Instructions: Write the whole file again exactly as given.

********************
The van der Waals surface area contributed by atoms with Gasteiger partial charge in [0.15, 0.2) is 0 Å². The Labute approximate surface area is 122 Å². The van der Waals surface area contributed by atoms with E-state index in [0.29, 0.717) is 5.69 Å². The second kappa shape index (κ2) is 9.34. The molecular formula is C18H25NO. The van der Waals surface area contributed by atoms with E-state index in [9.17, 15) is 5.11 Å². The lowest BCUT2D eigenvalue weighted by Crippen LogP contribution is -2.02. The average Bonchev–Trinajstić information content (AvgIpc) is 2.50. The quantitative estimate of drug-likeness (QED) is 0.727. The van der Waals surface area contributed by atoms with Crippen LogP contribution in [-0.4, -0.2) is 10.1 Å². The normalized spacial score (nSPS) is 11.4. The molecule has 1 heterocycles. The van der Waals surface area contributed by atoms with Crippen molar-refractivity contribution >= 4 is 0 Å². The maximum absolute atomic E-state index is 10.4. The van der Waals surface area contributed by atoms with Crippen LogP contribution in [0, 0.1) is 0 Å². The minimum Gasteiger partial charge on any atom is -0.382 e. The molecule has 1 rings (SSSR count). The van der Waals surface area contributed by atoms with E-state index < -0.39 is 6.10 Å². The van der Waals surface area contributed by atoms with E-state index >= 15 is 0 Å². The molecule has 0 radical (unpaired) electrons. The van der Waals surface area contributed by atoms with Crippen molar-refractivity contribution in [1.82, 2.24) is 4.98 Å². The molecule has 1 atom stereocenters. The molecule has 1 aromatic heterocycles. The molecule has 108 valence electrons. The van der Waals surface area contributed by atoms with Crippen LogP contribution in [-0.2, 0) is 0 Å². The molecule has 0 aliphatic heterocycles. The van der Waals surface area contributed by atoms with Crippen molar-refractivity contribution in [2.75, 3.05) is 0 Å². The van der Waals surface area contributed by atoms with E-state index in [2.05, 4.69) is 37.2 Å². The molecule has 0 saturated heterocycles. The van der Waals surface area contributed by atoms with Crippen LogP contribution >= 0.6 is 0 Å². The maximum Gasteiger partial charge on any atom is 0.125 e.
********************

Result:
The van der Waals surface area contributed by atoms with Gasteiger partial charge in [0.15, 0.2) is 0 Å². The Labute approximate surface area is 122 Å². The van der Waals surface area contributed by atoms with E-state index in [0.29, 0.717) is 5.69 Å². The second kappa shape index (κ2) is 9.34. The molecular formula is C18H25NO. The van der Waals surface area contributed by atoms with E-state index in [9.17, 15) is 5.11 Å². The lowest BCUT2D eigenvalue weighted by Crippen LogP contribution is -2.02. The average Bonchev–Trinajstić information content (AvgIpc) is 2.50. The quantitative estimate of drug-likeness (QED) is 0.727. The van der Waals surface area contributed by atoms with Crippen LogP contribution in [-0.4, -0.2) is 10.1 Å². The normalized spacial score (nSPS) is 11.4. The molecule has 1 heterocycles. The van der Waals surface area contributed by atoms with Crippen molar-refractivity contribution >= 4 is 0 Å². The maximum absolute atomic E-state index is 10.4. The van der Waals surface area contributed by atoms with Crippen LogP contribution in [0, 0.1) is 0 Å². The minimum Gasteiger partial charge on any atom is -0.382 e. The molecule has 1 rings (SSSR count). The van der Waals surface area contributed by atoms with E-state index < -0.39 is 6.10 Å². The van der Waals surface area contributed by atoms with E-state index >= 15 is 0 Å². The molecule has 0 radical (unpaired) electrons. The van der Waals surface area contributed by atoms with Crippen molar-refractivity contribution in [1.82, 2.24) is 4.98 Å². The molecule has 1 atom stereocenters. The molecule has 1 aromatic heterocycles. The molecule has 108 valence electrons. The van der Waals surface area contributed by atoms with Crippen LogP contribution in [-0.2, 0) is 0 Å². The molecule has 0 aliphatic heterocycles. The van der Waals surface area contributed by atoms with Crippen molar-refractivity contribution in [2.75, 3.05) is 0 Å². The van der Waals surface area contributed by atoms with E-state index in [2.05, 4.69) is 37.2 Å². The molecule has 0 saturated heterocycles. The van der Waals surface area contributed by atoms with Crippen LogP contribution >= 0.6 is 0 Å². The maximum Gasteiger partial charge on any atom is 0.125 e.